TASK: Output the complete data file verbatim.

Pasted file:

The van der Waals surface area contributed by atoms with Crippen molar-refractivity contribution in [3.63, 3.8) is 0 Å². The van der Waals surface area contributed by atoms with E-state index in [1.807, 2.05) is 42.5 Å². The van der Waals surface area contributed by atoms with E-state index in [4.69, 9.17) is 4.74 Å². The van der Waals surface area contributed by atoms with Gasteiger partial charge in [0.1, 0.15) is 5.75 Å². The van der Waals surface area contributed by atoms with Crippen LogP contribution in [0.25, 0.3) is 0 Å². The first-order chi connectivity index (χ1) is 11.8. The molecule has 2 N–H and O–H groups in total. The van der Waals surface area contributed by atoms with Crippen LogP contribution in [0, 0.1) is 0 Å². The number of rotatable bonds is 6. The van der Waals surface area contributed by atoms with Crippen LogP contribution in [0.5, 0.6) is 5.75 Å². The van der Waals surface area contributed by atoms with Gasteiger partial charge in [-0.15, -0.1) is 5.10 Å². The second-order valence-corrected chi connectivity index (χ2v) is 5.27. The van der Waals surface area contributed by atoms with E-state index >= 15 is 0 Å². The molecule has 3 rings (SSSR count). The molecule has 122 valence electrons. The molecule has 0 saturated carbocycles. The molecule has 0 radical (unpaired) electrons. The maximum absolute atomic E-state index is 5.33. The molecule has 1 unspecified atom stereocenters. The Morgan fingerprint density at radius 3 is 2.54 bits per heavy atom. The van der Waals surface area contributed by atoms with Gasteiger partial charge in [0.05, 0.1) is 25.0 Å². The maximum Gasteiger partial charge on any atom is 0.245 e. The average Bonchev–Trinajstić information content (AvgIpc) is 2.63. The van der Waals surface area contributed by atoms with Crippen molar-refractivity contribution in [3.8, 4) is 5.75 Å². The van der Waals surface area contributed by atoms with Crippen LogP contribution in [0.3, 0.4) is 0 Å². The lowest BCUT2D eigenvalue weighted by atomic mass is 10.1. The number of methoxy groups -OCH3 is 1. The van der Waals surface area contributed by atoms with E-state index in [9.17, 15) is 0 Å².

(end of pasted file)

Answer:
The van der Waals surface area contributed by atoms with Crippen molar-refractivity contribution in [3.63, 3.8) is 0 Å². The van der Waals surface area contributed by atoms with E-state index in [1.807, 2.05) is 42.5 Å². The van der Waals surface area contributed by atoms with E-state index in [4.69, 9.17) is 4.74 Å². The van der Waals surface area contributed by atoms with Gasteiger partial charge in [0.1, 0.15) is 5.75 Å². The van der Waals surface area contributed by atoms with Crippen LogP contribution in [0.25, 0.3) is 0 Å². The first-order chi connectivity index (χ1) is 11.8. The molecule has 2 N–H and O–H groups in total. The van der Waals surface area contributed by atoms with Crippen LogP contribution in [0, 0.1) is 0 Å². The number of rotatable bonds is 6. The van der Waals surface area contributed by atoms with Crippen LogP contribution in [0.5, 0.6) is 5.75 Å². The van der Waals surface area contributed by atoms with Gasteiger partial charge in [-0.15, -0.1) is 5.10 Å². The second-order valence-corrected chi connectivity index (χ2v) is 5.27. The van der Waals surface area contributed by atoms with E-state index >= 15 is 0 Å². The molecule has 3 rings (SSSR count). The molecule has 122 valence electrons. The molecule has 0 saturated carbocycles. The molecule has 0 radical (unpaired) electrons. The maximum absolute atomic E-state index is 5.33. The molecule has 1 unspecified atom stereocenters. The Morgan fingerprint density at radius 3 is 2.54 bits per heavy atom. The van der Waals surface area contributed by atoms with Gasteiger partial charge in [0.05, 0.1) is 25.0 Å². The maximum Gasteiger partial charge on any atom is 0.245 e. The average Bonchev–Trinajstić information content (AvgIpc) is 2.63. The van der Waals surface area contributed by atoms with Crippen molar-refractivity contribution in [3.8, 4) is 5.75 Å². The van der Waals surface area contributed by atoms with Crippen LogP contribution in [0.3, 0.4) is 0 Å². The lowest BCUT2D eigenvalue weighted by atomic mass is 10.1. The number of methoxy groups -OCH3 is 1. The van der Waals surface area contributed by atoms with E-state index in [9.17, 15) is 0 Å².